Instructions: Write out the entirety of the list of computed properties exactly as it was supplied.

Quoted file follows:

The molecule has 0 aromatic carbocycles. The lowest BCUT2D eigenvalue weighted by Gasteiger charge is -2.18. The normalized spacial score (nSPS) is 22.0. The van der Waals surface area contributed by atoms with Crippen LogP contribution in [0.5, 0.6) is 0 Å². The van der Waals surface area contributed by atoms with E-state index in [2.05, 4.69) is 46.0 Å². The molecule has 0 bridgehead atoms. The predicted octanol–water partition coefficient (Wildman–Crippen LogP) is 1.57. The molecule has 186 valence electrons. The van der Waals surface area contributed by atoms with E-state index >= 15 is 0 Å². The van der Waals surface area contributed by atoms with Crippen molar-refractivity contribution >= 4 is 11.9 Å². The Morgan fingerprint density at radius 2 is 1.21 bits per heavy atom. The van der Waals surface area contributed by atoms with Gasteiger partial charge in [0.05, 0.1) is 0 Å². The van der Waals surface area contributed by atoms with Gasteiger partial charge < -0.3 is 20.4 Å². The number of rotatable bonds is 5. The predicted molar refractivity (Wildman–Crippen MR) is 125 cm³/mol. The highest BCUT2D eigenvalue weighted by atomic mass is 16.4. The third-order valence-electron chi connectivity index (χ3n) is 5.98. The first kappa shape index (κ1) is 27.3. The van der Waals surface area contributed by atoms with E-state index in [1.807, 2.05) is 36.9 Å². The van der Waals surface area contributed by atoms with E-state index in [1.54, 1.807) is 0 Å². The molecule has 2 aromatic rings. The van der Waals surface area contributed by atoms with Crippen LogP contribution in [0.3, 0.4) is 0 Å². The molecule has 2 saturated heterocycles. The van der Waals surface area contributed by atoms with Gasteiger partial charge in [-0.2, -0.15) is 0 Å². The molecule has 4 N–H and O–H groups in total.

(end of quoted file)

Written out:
The molecule has 0 aromatic carbocycles. The lowest BCUT2D eigenvalue weighted by Gasteiger charge is -2.18. The normalized spacial score (nSPS) is 22.0. The van der Waals surface area contributed by atoms with Crippen LogP contribution in [0.5, 0.6) is 0 Å². The van der Waals surface area contributed by atoms with E-state index in [2.05, 4.69) is 46.0 Å². The molecule has 0 bridgehead atoms. The predicted octanol–water partition coefficient (Wildman–Crippen LogP) is 1.57. The molecule has 186 valence electrons. The van der Waals surface area contributed by atoms with E-state index >= 15 is 0 Å². The van der Waals surface area contributed by atoms with Crippen molar-refractivity contribution >= 4 is 11.9 Å². The Morgan fingerprint density at radius 2 is 1.21 bits per heavy atom. The van der Waals surface area contributed by atoms with Gasteiger partial charge in [0.05, 0.1) is 0 Å². The van der Waals surface area contributed by atoms with Gasteiger partial charge < -0.3 is 20.4 Å². The number of rotatable bonds is 5. The predicted molar refractivity (Wildman–Crippen MR) is 125 cm³/mol. The highest BCUT2D eigenvalue weighted by atomic mass is 16.4. The third-order valence-electron chi connectivity index (χ3n) is 5.98. The first kappa shape index (κ1) is 27.3. The van der Waals surface area contributed by atoms with E-state index in [1.807, 2.05) is 36.9 Å². The van der Waals surface area contributed by atoms with E-state index in [1.54, 1.807) is 0 Å². The molecule has 2 aromatic rings. The van der Waals surface area contributed by atoms with Crippen LogP contribution in [0.3, 0.4) is 0 Å². The molecule has 2 saturated heterocycles. The van der Waals surface area contributed by atoms with Gasteiger partial charge in [-0.2, -0.15) is 0 Å². The molecule has 4 N–H and O–H groups in total.